Talking to Chen may seem easy, but in my experience, it’s difficult to walk in the front door of a takeout asking to interview workers and customers. He only opened up because I met him through Helen Chin Schlichte — or "Auntie Helen," as everyone in the Chinese immigrant community calls her. A native of Charlestown, she is very active both in Chinatown and in the city at large. Auntie Helen immediately understood my predicament.
“Even though you’re very Chinese and you can speak fluent Mandarin, they’re not quite sure if you’re from the IRS, or from Homeland Security," she said. "There are all kinds of reasons that they might be a little wary until somebody comes along to say, ‘Okay, this is a great project. This is one that would be terrific for you to participate in and for you to be a part of this larger community of takeout restaurants, and it’s okay to talk to her."
I asked Chen what he would have said if I’d come in the door of his old Chelsea takeout asking to interview him. “No,” he responded simply. “I say, ‘Nope, you kidding me?’ Eighty percent, or 90 percent, close the door for you. I already know that. First thing, they don’t know you" — and if they don't know you, they don't know why they'd do you a favor.
Furthermore, Chen said, "Most Chinese people don’t like [to] talk in public. They need to close everything in their mind. They’re not open. Even your father, your mother, won’t open anything for you, right?"
When asked for his explanation of that dynamic, Chen responded, "That’s the way we brought up. Like, why we eat rice?”
I started to wonder about the underlying social structures that hold the community together — and keep outsiders at a distance. So I called Baruch College professor Ken Guest, an anthropologist who studies Chinese immigrant communities living in New York.
“The Chinese restaurants are deeply embedded in an ethnic economy. And there is a sense of ethnic solidarity that people draw on to make a go of it. There’s a way in which that economic framework also shapes some of their notions of how they are in American culture, where they fit. It frames a lot of their business and social networks,” he said.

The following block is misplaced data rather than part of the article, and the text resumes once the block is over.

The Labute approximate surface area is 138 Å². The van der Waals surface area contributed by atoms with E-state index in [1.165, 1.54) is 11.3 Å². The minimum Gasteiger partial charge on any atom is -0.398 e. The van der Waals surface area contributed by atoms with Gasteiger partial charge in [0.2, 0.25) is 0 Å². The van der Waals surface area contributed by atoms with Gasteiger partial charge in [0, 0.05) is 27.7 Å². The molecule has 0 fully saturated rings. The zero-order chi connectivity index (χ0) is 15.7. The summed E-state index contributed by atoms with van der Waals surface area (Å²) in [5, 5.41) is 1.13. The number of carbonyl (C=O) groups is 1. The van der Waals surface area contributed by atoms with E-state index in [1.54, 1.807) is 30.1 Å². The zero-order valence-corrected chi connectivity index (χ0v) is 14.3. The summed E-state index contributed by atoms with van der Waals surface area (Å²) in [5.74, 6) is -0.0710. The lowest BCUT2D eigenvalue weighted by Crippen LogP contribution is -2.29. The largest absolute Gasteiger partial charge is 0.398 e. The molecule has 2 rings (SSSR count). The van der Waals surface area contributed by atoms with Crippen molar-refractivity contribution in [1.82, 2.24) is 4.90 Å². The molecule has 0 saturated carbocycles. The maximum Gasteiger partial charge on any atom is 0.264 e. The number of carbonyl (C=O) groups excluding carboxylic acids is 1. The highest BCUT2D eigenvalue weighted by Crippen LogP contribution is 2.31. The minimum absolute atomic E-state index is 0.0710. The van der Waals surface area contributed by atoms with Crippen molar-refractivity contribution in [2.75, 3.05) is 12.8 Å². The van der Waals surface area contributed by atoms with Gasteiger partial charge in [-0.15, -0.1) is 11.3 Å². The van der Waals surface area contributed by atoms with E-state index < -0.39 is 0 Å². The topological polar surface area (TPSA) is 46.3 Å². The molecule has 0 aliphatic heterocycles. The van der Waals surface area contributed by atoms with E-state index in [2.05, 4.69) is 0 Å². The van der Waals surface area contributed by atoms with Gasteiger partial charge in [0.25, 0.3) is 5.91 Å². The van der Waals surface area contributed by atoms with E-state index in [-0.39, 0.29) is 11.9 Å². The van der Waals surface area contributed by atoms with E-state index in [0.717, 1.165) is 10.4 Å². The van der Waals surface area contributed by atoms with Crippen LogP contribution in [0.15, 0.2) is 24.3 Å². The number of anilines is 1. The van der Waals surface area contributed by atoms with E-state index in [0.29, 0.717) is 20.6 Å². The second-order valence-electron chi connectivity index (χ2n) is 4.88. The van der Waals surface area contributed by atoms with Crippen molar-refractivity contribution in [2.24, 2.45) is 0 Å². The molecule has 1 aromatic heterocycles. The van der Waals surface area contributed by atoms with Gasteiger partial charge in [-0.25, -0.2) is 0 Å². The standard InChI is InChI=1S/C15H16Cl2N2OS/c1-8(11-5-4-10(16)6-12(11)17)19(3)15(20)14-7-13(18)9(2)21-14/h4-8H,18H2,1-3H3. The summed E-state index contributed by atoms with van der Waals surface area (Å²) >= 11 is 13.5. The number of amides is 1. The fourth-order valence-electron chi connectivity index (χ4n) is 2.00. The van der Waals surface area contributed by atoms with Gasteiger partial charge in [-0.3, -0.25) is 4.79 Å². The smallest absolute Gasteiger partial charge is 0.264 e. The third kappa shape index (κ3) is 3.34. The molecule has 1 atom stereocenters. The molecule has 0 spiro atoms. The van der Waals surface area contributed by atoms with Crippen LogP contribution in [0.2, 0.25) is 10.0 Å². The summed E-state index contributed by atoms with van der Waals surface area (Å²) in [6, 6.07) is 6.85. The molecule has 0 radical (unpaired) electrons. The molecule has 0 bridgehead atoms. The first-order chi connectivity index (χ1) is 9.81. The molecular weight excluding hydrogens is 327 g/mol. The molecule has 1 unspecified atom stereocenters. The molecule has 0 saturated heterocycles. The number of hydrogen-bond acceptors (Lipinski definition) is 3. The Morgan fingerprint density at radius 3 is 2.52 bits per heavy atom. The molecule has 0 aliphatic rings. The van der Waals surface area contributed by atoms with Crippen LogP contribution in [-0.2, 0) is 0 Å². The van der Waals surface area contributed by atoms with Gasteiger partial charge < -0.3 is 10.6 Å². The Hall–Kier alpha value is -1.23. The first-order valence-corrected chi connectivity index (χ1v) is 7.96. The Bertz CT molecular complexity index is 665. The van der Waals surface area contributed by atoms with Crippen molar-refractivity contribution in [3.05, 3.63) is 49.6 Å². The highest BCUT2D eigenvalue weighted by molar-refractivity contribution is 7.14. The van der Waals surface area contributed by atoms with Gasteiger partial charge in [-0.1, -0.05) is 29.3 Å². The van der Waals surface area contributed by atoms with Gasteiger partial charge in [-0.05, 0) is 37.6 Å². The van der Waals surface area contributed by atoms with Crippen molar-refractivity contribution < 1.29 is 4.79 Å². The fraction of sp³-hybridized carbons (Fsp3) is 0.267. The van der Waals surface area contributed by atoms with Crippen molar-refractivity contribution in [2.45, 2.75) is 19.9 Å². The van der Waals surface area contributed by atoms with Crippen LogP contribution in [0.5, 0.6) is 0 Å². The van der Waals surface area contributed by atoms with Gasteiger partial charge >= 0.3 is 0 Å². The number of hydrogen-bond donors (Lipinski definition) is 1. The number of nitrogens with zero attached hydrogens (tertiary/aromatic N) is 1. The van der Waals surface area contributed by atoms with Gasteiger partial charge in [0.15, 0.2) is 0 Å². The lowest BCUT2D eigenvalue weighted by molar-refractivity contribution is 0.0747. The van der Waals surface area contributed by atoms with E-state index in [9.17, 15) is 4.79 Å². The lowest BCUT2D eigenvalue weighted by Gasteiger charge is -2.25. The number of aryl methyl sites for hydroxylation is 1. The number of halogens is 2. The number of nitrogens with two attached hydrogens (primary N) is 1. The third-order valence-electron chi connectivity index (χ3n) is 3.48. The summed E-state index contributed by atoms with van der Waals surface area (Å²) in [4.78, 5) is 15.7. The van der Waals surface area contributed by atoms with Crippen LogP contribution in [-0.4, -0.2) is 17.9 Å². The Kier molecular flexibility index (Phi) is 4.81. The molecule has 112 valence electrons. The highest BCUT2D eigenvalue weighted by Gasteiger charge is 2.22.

Getting connected
Networks were the key word here.
“Get somebody know somebody," Chen summarized. "From the back, not from the front. You walk in the front, you don’t get any answer. They will tell you they’re busy. No. Thank you. That’s it. Get somebody behind the owner. If you not Helen Chin introduce you, you won’t be sitting here. I tell the truth.”
It’s good advice. I found I had to work through existing networks — social service agencies, civic groups, food suppliers, menu printers, academics, filmmakers, hoping someone could introduce me to someone else who could get me in that proverbial back door.

But the project also needs the other half of the story: your half.
I found Philip Lodge, 17, at Yum Yum in Dorchester after school, waiting for his takeout order.
“Well, I got hungry after I left school, so I just had to eat a little meal before I go home," he explained. "A $2 plate of rice and ribs and I added crab Rangoon, fried shrimp and chicken teriyaki."
And it's not a rare visit. "I come like three times a week. My mom told me that their food was good so I started ordering my own plates, and I liked it," he said.
I bet you’ve probably been to a Chinese takeout before — you might even be a regular at one. Or maybe you went to one with your family growing up. If so, I want to hear your story.